mumford fortune 072716 2The Eastern Branch of the Monmouth County Library in Shrewsbury hosts an exhibit about Red Bank’s T. Thomas Fortune House, seen here during a student tour in July. (Photo by John T. Ward. Click to enlarge.) 

Press release from T. Thomas Fortune Project Committee

The fourth annual T. Thomas Fortune Birthday Celebration (a fundraiser hosted recently at the Oyster Point Hotel under the title “Fortune . . . Telling the Truth”) kicked off a string of events to highlight the restoration of the T. Thomas Fortune House, a National Historic Landmark, into the T. Thomas Fortune Cultural Center.

The Monmouth County Public Library’s Eastern Branch (1001 Route 35, Shrewsbury) is currently featuring an impressive exhibit about T. Thomas Fortune and the history of the 1850’s Second-Empire style home. In conjunction with the exhibit, there will be a panel-discussion on Wednesday, October 19 with members of the T. Thomas Fortune Project Committee. Entitled Our Journey in the Historic Preservation of the T. Thomas Fortune House, the 7 p.m. event will detail how this grassroots organization triumphed over a series of setbacks — and how they have galvanized and educated the community about Fortune, in the process of forging a project is that is being looked at as a model for historic preservation between the public and private sectors.

Meanwhile, the Monmouth County Historical Association, a big supporter of the restoration project, was on hand at the birthday celebration, along with such dignitaries as Freeholder John Curley, Councilwoman Kathy Horgan, and Councilman Edward Zipprich.  Councilman Zipprich and George Bowden were honored with the first T. Thomas Fortune Foundation Awards, for their action in shedding light on the deterioration of the home. Councilman Zipprich also read a letter from Congresswoman Bonnie Watson-Coleman (NJ 12th District), who acknowledged the pioneering efforts of the African American journalist Fortune as a social justice crusader.

Roger Mumford of Roger Mumford Homes, the developer behind the “Fortune Square” project and the restoration of the T. Thomas Fortune House, announced that the work will start in a matter of weeks. Mumford’s compelling words told his journey of getting involved in what he called, “a risky investment.”  However, with the state of race relations in the nation he said, “I felt it was the right thing to do.”  Mumford is investing close to $3 million in the restoration of the home, which Fortune called “Maple Hall,” when he lived there with his family from 1901-1910.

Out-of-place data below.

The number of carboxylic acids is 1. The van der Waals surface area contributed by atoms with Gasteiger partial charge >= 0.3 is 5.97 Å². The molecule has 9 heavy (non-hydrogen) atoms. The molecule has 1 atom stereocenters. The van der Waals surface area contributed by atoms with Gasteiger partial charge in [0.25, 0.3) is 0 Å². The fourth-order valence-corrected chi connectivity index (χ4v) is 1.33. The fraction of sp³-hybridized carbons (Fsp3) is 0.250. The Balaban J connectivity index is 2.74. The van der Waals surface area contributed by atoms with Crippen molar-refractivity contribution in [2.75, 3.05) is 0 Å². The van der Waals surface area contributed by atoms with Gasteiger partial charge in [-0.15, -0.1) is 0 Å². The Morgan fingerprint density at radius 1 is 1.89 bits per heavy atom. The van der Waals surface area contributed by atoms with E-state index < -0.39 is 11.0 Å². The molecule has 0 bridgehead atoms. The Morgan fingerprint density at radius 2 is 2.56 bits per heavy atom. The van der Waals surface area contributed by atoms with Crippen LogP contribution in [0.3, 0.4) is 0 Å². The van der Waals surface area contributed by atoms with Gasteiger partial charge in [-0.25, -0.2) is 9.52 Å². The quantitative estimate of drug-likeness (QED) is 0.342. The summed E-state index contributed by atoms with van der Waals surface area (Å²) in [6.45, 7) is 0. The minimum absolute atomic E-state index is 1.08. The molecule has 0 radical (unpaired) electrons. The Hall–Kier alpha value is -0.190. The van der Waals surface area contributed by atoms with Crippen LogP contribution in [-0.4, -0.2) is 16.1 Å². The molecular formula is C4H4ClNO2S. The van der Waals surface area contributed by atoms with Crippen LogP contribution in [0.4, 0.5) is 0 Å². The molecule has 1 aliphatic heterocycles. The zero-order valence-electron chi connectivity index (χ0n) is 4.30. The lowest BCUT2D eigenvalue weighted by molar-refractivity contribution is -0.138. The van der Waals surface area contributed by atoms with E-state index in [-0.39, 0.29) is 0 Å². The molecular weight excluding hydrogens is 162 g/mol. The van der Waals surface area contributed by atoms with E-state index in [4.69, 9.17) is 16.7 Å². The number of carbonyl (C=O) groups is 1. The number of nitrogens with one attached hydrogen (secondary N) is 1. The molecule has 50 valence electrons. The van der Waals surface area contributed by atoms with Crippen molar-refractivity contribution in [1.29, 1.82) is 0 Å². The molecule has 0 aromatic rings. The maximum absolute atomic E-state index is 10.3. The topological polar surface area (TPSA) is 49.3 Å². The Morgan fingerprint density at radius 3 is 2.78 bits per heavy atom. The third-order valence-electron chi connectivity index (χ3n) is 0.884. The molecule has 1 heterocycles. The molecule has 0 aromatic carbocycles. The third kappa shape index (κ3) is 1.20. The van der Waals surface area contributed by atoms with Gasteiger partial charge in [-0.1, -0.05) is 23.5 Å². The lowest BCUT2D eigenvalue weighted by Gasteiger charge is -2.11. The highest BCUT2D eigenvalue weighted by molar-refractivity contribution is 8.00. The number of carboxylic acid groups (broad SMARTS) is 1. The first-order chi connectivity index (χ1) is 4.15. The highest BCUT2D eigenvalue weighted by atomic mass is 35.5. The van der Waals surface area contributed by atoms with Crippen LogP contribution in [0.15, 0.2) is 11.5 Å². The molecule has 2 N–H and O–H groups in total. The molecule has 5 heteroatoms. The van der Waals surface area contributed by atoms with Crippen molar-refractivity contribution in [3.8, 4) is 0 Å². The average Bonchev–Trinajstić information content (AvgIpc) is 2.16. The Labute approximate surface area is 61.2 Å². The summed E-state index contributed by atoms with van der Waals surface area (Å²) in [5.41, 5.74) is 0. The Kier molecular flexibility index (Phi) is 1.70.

Close to 100 people were in attendance at the luncheon. Dubbed the “Fortune Tellers,” students from area schools read from the words of Fortune; words that are as relevant today as they were when he said them. The keynote address by Dr. Delindus Brown of South Carolina State University — a 1991 recipient of a T. Thomas Fortune Fellowship in journalism — kept the spotlight on empowering youth through educational opportunities.

Linda Shockley, a member of the National Association of Black Journalists, explored Fortune’s life as a highly intellectual man and game changing activist-journalist. Dr. Walter Greason, a history professor of economics at Monmouth University and member of the T. Thomas Fortune Project Committee, addressed Fortune’s rise to fame as a journalist and economist, through his establishment of the National Afro American Business and Investment Company.

The Red Bank Men’s Club was honored and presented with a framed picture of T. Thomas Fortune and his company’s board of directors, taken in the late 1880’s. The T. Thomas Fortune Project also announced that it will establish a T. Thomas Fortune Scholarship for students interested in pursuing careers in journalism and communications.

Overall, it was a joyous occasion that was made possible by the T. Thomas Fortune Project Committee and its sponsors: Morgan Stanley, Wells Fargo, Smallwood Wealth Management, Two River Theater, Two River Community Bank and Hackensack Meridian Health.  Please visit www.tthomasfortunehouse.wordpress.com for blog updates, and the website, www.thomasfortunehouse.weebly.com for more information on  T. Thomas Fortune . For a charitable donation, make your check payable to The Red Bank Men’s Club Foundation, P. O. Box 2007, Westside Station, Red Bank, NJ 07701.